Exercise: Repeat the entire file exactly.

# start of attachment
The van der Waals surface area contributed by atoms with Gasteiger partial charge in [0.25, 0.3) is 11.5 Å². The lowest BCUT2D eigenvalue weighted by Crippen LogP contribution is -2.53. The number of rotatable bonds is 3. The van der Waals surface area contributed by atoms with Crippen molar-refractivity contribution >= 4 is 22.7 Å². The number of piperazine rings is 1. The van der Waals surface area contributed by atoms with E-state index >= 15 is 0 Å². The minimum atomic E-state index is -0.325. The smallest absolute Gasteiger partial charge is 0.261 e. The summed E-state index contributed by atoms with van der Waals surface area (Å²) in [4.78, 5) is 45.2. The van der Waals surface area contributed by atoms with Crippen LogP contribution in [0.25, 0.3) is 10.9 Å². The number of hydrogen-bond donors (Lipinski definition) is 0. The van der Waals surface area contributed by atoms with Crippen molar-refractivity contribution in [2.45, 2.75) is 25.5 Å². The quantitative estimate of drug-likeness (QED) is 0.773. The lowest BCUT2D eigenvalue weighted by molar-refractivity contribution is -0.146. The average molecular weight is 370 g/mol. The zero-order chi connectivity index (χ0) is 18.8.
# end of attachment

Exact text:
The van der Waals surface area contributed by atoms with Gasteiger partial charge in [0.25, 0.3) is 11.5 Å². The lowest BCUT2D eigenvalue weighted by Crippen LogP contribution is -2.53. The number of rotatable bonds is 3. The van der Waals surface area contributed by atoms with Crippen molar-refractivity contribution >= 4 is 22.7 Å². The number of piperazine rings is 1. The van der Waals surface area contributed by atoms with E-state index >= 15 is 0 Å². The minimum atomic E-state index is -0.325. The smallest absolute Gasteiger partial charge is 0.261 e. The summed E-state index contributed by atoms with van der Waals surface area (Å²) in [4.78, 5) is 45.2. The van der Waals surface area contributed by atoms with Crippen LogP contribution in [0.25, 0.3) is 10.9 Å². The number of hydrogen-bond donors (Lipinski definition) is 0. The van der Waals surface area contributed by atoms with Crippen molar-refractivity contribution in [2.45, 2.75) is 25.5 Å². The quantitative estimate of drug-likeness (QED) is 0.773. The lowest BCUT2D eigenvalue weighted by molar-refractivity contribution is -0.146. The average molecular weight is 370 g/mol. The zero-order chi connectivity index (χ0) is 18.8.